Partly in response to cross-border terror attacks and with one eye on beefy China, India’s interim defence budget for 2009-10 increased to US$29 billion, up a sharp 35% from 2008-09, but still roughly 2.2% of the estimated 2010 GDP. Pakistan meanwhile increased defence allocations for the 2010-11 fiscal year by 17% to US$5.18 billion (3.1% of the 2010 GDP).
While hard to pinpoint with any degree of precision, China’s defence budget for 2010 increased roughly 7.5% to US$77.9 billion, or 1.6% of the country’s 2010 GDP. This is a comparatively smaller increase compared to previous years that saw annual hikes of over 10% in military spending. Neighbouring Japan and South Korea, fearing Chinese expansionism and blind-sided by bellicose North Korean outbursts, have increased their spending too. Japan estimates a figure close to US$276 billion to be allocated to defence over the next five years (2011-2015), while South Korea is increasing budgets by 5.8% to US$27.1 billion (approximately 2.9% of GDP).
A 2011 defence budget of US$5.4 billion has been approved in Thailand, a 10% hike over 2009, and equivalent to roughly 1.7% of GDP. The Indonesian government was expected to increase defence spending by more than 20% in 2010, with a figure of US$4 billion, or 0.75% of GDP.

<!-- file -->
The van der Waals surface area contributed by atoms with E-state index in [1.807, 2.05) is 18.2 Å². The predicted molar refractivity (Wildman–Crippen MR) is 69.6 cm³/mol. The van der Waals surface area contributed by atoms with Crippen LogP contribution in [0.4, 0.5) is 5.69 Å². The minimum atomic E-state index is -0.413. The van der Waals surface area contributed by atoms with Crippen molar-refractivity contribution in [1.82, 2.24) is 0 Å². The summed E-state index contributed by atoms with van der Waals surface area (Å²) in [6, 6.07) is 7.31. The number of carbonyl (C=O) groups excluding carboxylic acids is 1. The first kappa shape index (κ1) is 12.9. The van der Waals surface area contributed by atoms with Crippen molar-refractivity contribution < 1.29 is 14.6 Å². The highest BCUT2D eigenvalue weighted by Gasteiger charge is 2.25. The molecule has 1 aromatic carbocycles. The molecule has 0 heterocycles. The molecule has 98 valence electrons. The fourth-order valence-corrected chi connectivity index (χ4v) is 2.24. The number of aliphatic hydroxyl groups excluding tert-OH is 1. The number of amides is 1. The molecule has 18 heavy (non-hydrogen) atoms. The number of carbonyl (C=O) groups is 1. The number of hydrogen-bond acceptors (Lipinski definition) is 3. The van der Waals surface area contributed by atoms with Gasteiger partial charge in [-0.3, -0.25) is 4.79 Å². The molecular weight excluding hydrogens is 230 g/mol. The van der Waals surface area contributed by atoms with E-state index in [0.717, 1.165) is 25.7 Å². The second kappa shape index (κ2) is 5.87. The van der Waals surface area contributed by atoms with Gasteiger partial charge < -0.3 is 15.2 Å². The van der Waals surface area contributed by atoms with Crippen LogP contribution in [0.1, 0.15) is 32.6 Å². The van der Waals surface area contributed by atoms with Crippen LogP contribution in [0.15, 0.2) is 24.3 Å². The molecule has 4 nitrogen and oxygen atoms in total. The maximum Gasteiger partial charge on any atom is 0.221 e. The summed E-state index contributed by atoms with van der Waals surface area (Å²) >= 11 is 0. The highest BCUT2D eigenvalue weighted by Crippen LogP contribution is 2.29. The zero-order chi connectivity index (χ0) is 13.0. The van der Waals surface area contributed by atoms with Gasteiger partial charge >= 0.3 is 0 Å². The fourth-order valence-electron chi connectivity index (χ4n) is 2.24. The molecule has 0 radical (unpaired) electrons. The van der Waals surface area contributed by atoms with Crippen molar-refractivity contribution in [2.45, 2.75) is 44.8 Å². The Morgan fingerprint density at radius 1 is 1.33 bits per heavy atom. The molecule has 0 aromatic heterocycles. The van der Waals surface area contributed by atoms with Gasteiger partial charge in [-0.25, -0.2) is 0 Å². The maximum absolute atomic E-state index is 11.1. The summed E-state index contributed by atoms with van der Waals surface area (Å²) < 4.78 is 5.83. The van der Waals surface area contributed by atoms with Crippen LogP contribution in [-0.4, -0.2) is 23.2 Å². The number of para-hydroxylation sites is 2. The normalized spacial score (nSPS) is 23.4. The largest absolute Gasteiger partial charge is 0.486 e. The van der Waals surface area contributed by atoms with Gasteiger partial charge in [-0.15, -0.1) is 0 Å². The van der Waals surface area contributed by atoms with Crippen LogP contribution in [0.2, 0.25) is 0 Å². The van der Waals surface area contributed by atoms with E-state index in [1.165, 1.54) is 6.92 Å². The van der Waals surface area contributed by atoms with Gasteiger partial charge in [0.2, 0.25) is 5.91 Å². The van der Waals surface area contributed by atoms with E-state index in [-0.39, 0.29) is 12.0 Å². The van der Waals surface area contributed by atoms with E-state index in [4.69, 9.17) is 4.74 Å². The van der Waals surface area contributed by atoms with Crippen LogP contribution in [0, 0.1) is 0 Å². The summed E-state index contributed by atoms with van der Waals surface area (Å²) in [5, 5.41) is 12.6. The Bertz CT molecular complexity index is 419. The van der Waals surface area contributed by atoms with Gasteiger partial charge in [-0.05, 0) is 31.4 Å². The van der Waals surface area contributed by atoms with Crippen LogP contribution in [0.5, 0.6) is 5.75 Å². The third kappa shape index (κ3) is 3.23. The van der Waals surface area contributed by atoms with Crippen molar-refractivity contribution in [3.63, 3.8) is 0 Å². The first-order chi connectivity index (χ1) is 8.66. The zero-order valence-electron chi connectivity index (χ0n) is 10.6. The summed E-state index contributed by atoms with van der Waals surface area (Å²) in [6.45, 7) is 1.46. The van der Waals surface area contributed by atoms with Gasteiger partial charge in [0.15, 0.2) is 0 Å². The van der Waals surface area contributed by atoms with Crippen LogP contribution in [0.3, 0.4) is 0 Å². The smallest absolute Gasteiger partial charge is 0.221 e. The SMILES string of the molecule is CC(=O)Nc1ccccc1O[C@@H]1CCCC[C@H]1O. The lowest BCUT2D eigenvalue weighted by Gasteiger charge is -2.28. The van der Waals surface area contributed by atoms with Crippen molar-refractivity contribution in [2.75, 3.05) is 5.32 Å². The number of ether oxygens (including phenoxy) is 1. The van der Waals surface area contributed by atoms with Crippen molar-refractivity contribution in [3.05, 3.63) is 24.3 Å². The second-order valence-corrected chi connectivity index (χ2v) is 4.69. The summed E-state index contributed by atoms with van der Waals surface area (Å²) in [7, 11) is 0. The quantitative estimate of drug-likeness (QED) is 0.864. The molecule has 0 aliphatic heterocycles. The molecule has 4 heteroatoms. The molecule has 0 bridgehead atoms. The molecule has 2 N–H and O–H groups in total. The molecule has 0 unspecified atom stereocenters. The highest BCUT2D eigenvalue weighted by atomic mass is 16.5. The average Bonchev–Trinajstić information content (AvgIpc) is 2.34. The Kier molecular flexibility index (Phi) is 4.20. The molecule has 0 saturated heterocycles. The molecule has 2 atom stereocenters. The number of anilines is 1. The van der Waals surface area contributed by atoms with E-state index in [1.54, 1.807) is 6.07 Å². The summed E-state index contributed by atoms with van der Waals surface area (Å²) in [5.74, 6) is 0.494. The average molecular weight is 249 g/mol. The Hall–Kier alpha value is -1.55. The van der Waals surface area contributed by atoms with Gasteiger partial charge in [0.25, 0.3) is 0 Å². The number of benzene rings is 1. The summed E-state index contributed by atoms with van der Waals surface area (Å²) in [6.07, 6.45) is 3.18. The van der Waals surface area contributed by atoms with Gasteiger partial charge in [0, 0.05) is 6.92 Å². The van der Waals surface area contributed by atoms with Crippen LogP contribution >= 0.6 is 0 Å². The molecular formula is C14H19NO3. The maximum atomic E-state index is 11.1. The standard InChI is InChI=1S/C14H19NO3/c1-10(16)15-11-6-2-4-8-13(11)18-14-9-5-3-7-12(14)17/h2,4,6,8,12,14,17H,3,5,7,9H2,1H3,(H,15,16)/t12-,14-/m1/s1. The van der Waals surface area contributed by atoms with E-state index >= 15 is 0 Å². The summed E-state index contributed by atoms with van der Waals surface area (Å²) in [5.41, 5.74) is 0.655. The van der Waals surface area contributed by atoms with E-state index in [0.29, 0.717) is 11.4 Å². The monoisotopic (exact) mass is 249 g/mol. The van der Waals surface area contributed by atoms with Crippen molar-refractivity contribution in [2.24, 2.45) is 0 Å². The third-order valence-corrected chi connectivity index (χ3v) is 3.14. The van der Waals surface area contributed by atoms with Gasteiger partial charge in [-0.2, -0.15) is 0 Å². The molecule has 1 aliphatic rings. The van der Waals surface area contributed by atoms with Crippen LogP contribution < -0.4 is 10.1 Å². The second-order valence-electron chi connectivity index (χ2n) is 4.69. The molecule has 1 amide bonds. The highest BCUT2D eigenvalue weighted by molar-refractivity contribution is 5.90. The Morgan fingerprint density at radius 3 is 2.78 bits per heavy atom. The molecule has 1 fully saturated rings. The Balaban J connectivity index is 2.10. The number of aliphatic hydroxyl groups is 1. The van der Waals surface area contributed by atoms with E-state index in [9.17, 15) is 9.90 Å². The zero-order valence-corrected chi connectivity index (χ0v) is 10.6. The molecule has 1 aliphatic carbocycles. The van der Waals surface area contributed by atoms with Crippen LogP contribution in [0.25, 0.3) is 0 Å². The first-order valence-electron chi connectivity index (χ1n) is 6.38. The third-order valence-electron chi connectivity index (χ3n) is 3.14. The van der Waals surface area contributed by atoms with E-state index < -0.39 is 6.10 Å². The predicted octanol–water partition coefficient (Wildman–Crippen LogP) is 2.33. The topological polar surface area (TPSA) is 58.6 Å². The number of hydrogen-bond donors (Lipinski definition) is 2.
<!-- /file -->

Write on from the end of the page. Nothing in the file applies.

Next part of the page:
The Middle East remains on the boil. Saudi Arabia has doubled its defence spending from US$22 billion in 2002, to US$41.27 billion in 2009. In 2008, Saudi Arabia spent a whopping 8.2% of its GDP on defence, compared to a world average of 2.4%. Iran’s military expenditure meanwhile was estimated at US$9.17 billion in 2008, or 2.7% of GDP.
The Israelis are pumping US$17.1 billion into defence, a climb of 25%. In 2008, US$16.2 billion was spent on defence, a sum deemed by The Economist as the highest per capita outlay in the world at US$2,300 per head. Turkey is also set to increase its budget for the Defence Ministry by 7.6%, up from US$10.5 billion to US$11.3 billion. – Kanishk Verghese